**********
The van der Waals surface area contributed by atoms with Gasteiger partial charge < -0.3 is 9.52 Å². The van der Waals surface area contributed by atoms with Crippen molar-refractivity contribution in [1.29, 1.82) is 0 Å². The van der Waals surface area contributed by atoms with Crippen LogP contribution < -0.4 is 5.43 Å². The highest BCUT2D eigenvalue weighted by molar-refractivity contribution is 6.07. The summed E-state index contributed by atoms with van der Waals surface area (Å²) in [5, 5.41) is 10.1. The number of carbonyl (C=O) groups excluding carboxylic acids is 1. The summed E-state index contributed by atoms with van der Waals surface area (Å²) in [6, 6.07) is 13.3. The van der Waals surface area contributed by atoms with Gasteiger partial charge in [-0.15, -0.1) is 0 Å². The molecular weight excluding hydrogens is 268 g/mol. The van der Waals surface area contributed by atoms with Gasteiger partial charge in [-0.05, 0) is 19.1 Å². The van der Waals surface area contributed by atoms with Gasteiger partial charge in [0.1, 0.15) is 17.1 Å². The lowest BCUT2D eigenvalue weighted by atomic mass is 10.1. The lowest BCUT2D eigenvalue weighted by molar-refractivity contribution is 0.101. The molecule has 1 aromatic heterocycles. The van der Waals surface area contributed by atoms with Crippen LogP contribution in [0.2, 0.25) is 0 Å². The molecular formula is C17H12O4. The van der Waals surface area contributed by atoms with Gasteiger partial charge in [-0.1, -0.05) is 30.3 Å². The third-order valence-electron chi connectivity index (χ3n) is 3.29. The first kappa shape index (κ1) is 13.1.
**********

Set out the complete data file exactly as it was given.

The van der Waals surface area contributed by atoms with Gasteiger partial charge < -0.3 is 9.52 Å². The van der Waals surface area contributed by atoms with Crippen molar-refractivity contribution in [1.29, 1.82) is 0 Å². The van der Waals surface area contributed by atoms with Crippen LogP contribution < -0.4 is 5.43 Å². The highest BCUT2D eigenvalue weighted by molar-refractivity contribution is 6.07. The summed E-state index contributed by atoms with van der Waals surface area (Å²) in [5, 5.41) is 10.1. The number of carbonyl (C=O) groups excluding carboxylic acids is 1. The summed E-state index contributed by atoms with van der Waals surface area (Å²) in [6, 6.07) is 13.3. The van der Waals surface area contributed by atoms with Gasteiger partial charge in [-0.15, -0.1) is 0 Å². The molecular weight excluding hydrogens is 268 g/mol. The van der Waals surface area contributed by atoms with Gasteiger partial charge in [-0.05, 0) is 19.1 Å². The van der Waals surface area contributed by atoms with Gasteiger partial charge in [0.1, 0.15) is 17.1 Å². The lowest BCUT2D eigenvalue weighted by atomic mass is 10.1. The lowest BCUT2D eigenvalue weighted by molar-refractivity contribution is 0.101. The molecule has 1 aromatic heterocycles. The van der Waals surface area contributed by atoms with Crippen LogP contribution in [0.2, 0.25) is 0 Å². The molecular formula is C17H12O4. The van der Waals surface area contributed by atoms with Gasteiger partial charge in [-0.1, -0.05) is 30.3 Å². The third-order valence-electron chi connectivity index (χ3n) is 3.29. The first kappa shape index (κ1) is 13.1.